* Sutherland says impossible to reform Co-op
* Co-op to report full-year earnings on March 26
* CFO Pennycook becomes interim CEO
By Paul Sandle and Brenda Goh
LONDON, March 11 Euan Sutherland, the man tasked
with rescuing Britain's 170-year old Co-operative Group
, quit on Tuesday and warned it was impossible to reform
the mutually owned company unless its directors adopted a more
The Co-op, which runs a bank, supermarkets, and funeral
homes, suffered what Sutherland called the worst year in its
history in 2013 when it discovered a 1.5 billion pound ($2.5
billion) capital hole in its banking business.
Problems at the group, which is owned by its 7.2 million
members and extols an ethical approach to business, were
compounded by a drugs scandal involving the bank's ex-chairman,
Methodist minister Paul Flowers who had little financial
Sutherland wanted to reform the group's unwieldy governance
structure to bring a higher level of corporate experience to the
group. It has a tangle of boards populated by members elected
from regional units of the organisation.
But after 10 months in the job, he tendered his resignation
on Monday in a letter saying the Manchester-based group was
"ungovernable," a source said earlier.
Sutherland, a former boss of Kingfisher's home
improvement chain B&Q, said in a statement on Tuesday that he
"had given his all to the Co-op and had hoped to lead its
"However, I now feel that until the group adopts
professional and commercial governance it will be impossible to
implement what my team and I believe are the necessary changes
and reforms to renew the group and give it a relevant and
sustainable future," he said.
Sutherland said the company needed to reduce its debt, which
was about 1.2 billion pounds in August 2013, and drive major
efficiencies and growth in all of its businesses. But that
needed fundamental governance reform and a revitalised
membership to happen.
He will be replaced on an interim basis by Richard
Pennycook, the group's chief financial officer, the Co-op said.
Sutherland's fight with parts of the board had become
increasingly public after they resisted his efforts to turn the
group into a more conventionally run business, such as the
retailer Tesco or department store John Lewis.
Sutherland wrote on the group's page on social network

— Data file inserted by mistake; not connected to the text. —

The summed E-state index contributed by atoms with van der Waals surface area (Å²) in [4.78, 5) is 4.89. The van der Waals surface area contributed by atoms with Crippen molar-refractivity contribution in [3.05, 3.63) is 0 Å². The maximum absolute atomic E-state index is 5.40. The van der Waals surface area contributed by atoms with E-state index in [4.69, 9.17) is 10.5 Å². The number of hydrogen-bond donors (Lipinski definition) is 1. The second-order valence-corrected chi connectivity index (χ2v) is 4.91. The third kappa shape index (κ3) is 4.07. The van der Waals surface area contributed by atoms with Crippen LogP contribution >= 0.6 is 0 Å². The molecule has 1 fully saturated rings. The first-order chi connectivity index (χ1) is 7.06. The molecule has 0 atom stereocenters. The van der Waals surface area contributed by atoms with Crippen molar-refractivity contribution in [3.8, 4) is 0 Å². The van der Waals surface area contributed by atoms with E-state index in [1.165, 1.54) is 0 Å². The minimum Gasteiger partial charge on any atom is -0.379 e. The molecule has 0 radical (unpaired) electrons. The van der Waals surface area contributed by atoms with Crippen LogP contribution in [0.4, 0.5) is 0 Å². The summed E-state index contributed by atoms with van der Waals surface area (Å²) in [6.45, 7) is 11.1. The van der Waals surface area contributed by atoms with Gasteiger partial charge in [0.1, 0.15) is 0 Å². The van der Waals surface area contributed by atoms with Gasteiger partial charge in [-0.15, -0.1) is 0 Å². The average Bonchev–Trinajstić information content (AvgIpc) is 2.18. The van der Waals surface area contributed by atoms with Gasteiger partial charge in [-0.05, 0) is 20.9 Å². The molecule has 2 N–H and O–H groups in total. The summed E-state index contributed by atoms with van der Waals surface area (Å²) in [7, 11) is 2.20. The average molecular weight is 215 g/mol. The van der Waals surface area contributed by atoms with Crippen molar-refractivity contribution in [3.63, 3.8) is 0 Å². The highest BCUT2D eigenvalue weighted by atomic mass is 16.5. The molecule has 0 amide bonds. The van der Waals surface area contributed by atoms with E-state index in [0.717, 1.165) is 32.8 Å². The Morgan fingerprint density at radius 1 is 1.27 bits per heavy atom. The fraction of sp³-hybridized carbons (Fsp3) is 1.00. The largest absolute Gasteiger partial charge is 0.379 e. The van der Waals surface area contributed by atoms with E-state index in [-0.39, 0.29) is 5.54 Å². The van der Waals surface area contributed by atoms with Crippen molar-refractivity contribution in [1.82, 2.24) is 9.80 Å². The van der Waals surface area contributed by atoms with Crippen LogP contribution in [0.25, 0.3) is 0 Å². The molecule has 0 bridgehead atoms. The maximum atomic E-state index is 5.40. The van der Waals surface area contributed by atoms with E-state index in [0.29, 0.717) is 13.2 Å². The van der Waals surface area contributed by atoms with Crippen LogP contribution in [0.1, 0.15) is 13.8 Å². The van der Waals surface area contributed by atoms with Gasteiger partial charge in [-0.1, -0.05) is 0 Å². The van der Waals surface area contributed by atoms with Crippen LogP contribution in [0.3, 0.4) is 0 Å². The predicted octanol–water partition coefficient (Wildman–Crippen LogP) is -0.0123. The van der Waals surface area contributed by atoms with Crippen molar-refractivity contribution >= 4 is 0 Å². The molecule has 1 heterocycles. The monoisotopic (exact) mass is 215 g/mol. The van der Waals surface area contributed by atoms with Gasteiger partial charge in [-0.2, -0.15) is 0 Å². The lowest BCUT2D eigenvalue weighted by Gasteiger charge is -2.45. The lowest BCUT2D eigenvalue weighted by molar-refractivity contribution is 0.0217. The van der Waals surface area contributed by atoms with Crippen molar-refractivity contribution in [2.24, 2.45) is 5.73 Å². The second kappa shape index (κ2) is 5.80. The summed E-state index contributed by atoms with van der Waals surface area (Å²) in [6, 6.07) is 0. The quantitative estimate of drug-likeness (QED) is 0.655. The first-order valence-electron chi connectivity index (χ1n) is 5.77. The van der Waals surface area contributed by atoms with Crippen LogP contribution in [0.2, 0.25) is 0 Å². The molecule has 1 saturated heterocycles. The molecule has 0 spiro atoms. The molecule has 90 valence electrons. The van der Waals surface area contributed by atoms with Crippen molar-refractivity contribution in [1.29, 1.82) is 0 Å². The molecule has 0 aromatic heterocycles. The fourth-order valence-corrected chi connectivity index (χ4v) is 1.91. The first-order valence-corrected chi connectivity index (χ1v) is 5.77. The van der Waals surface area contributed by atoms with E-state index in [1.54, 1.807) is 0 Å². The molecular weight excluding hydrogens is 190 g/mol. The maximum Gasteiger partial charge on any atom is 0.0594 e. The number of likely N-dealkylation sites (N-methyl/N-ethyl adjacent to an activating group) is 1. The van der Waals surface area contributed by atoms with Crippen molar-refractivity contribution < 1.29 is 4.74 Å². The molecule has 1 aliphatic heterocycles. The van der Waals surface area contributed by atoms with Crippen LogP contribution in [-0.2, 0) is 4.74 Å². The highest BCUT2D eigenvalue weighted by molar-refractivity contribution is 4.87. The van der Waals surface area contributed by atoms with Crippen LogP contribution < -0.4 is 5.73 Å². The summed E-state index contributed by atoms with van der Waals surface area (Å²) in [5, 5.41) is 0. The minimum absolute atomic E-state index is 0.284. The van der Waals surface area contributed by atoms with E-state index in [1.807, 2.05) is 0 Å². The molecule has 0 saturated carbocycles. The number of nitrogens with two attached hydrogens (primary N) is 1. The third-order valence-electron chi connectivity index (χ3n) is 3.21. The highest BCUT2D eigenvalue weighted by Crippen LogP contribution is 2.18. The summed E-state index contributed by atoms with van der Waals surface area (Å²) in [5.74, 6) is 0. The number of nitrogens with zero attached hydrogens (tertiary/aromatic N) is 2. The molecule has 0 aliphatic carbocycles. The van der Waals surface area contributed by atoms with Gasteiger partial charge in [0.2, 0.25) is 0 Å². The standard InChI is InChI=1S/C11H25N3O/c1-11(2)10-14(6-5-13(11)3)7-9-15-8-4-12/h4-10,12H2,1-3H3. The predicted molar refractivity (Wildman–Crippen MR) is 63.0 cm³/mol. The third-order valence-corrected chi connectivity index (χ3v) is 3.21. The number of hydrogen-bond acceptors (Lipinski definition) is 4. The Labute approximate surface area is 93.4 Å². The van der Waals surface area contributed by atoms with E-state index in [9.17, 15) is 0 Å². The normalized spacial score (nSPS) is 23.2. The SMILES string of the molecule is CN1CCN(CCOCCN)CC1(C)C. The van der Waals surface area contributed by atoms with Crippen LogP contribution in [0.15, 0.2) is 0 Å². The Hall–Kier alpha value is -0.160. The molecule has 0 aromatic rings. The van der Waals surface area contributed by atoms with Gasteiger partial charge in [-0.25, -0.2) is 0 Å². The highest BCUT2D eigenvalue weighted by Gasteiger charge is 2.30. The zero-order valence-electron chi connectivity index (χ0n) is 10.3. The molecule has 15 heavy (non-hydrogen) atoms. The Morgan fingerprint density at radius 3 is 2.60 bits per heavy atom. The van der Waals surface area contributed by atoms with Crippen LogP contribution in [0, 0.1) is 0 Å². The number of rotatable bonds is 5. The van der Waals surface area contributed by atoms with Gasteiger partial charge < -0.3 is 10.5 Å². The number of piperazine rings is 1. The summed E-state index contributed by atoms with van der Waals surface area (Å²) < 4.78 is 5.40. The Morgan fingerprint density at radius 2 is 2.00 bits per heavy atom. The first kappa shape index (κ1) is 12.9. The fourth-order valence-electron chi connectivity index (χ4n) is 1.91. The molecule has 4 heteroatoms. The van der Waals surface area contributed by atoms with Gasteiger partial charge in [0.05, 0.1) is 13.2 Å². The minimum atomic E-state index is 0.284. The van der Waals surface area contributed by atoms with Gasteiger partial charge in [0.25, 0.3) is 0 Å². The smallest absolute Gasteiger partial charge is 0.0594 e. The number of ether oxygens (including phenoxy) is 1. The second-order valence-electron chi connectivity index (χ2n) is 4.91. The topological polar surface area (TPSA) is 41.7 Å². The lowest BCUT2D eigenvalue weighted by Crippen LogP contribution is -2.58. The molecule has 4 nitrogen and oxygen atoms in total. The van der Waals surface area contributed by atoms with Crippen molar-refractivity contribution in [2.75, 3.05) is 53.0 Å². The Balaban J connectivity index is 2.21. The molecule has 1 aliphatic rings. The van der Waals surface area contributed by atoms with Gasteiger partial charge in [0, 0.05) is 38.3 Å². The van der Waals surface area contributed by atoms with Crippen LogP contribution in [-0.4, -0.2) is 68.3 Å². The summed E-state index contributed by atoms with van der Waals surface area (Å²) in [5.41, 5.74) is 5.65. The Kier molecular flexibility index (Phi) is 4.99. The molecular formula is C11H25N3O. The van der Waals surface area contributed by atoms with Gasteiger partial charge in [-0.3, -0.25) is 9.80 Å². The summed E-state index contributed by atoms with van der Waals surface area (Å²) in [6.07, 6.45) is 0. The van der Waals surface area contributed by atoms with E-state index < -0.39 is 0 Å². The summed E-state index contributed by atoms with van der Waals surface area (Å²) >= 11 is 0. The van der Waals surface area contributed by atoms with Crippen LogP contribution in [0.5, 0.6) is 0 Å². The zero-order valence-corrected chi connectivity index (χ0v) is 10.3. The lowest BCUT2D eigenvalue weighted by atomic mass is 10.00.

Facebook at the weekend that unidentified board members were
seeking to undermine him by leaking details of his 3.7 million
pound ($6.15 million) pay package - more than double his
predecessor - to the media.
"We appear to have disaffected people who are determined to
make life difficult and embarrassing for The Co-operative," he
The board of the Co-op, Britain's biggest mutual, is elected
from regional boards and independent Co-operative Societies, and
is entirely non-executive, meaning no director is involved in
day-to-day operations. Sutherland did not sit on this board.
The businesses are managed by three subsidiary boards, which
Sutherland was on, one each for food, banking and specialist
Sutherland's resignation triggered an emergency board
meeting on Monday evening, the source said, during which
directors agreed to put forward reforms including a new board
led by an independent chairman.
Ursula Lidbetter, chair of The Co-operative Group, said in
a statement on Tuesday: "Euan's resignation must now act as a
catalyst for the real and necessary change which the group must
Andre Spicer at the Cass Business School said he did not
think Sutherland's resignation would break the group, but it
showed that attempts to reform it into a more mainstream
business were going to be difficult, if not impossible.
"It's also going to be a very, very tough position to
attract someone of a similar kind of stature," he said.
Sutherland, a Scot who trained at Coca Cola, and
who has almost two decades of retail experience, was due to
announce changes to his executive team on March 17 ahead of the
group's full-year results on March 26.
His interim replacement Pennycook spent nearly eight years
as finance chief at Wm Morrison Supermarkets and was
widely credited with steering the grocer back on track after a
problematic integration of rival Safeway which it bought in
The Co-op is selling assets such as its farming business and
is expected to report a record loss of over 2 billion pounds
stemming from its banking unit.